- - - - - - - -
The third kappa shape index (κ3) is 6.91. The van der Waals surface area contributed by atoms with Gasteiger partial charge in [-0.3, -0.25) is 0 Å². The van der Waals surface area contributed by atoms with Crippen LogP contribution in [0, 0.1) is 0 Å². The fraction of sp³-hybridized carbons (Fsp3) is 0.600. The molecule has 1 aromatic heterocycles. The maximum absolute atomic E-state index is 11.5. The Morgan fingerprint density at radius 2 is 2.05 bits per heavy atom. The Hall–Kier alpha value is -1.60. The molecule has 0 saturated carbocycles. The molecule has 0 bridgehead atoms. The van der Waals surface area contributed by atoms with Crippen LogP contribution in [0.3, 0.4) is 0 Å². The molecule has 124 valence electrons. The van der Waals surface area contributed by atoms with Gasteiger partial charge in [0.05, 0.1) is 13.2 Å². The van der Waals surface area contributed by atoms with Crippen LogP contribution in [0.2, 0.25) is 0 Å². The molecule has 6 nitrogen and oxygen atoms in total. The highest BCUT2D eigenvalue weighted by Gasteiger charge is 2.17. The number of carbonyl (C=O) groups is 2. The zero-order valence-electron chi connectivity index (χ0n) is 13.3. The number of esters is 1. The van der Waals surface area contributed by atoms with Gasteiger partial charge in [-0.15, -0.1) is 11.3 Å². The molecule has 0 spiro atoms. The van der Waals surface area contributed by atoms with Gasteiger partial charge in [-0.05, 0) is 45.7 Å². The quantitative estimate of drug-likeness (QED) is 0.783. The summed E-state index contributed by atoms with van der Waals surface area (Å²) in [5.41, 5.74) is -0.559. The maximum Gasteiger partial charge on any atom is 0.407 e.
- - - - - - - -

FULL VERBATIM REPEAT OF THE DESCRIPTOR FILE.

The third kappa shape index (κ3) is 6.91. The van der Waals surface area contributed by atoms with Gasteiger partial charge in [-0.3, -0.25) is 0 Å². The van der Waals surface area contributed by atoms with Crippen LogP contribution in [0, 0.1) is 0 Å². The fraction of sp³-hybridized carbons (Fsp3) is 0.600. The molecule has 1 aromatic heterocycles. The maximum absolute atomic E-state index is 11.5. The Morgan fingerprint density at radius 2 is 2.05 bits per heavy atom. The Hall–Kier alpha value is -1.60. The molecule has 0 saturated carbocycles. The molecule has 0 bridgehead atoms. The van der Waals surface area contributed by atoms with Crippen LogP contribution in [0.3, 0.4) is 0 Å². The molecule has 124 valence electrons. The van der Waals surface area contributed by atoms with Gasteiger partial charge in [0.05, 0.1) is 13.2 Å². The van der Waals surface area contributed by atoms with Crippen LogP contribution in [0.2, 0.25) is 0 Å². The molecule has 6 nitrogen and oxygen atoms in total. The highest BCUT2D eigenvalue weighted by Gasteiger charge is 2.17. The number of carbonyl (C=O) groups is 2. The zero-order valence-electron chi connectivity index (χ0n) is 13.3. The number of esters is 1. The van der Waals surface area contributed by atoms with Gasteiger partial charge in [-0.15, -0.1) is 11.3 Å². The molecule has 0 spiro atoms. The van der Waals surface area contributed by atoms with Gasteiger partial charge in [-0.05, 0) is 45.7 Å². The quantitative estimate of drug-likeness (QED) is 0.783. The summed E-state index contributed by atoms with van der Waals surface area (Å²) in [5.41, 5.74) is -0.559. The maximum Gasteiger partial charge on any atom is 0.407 e.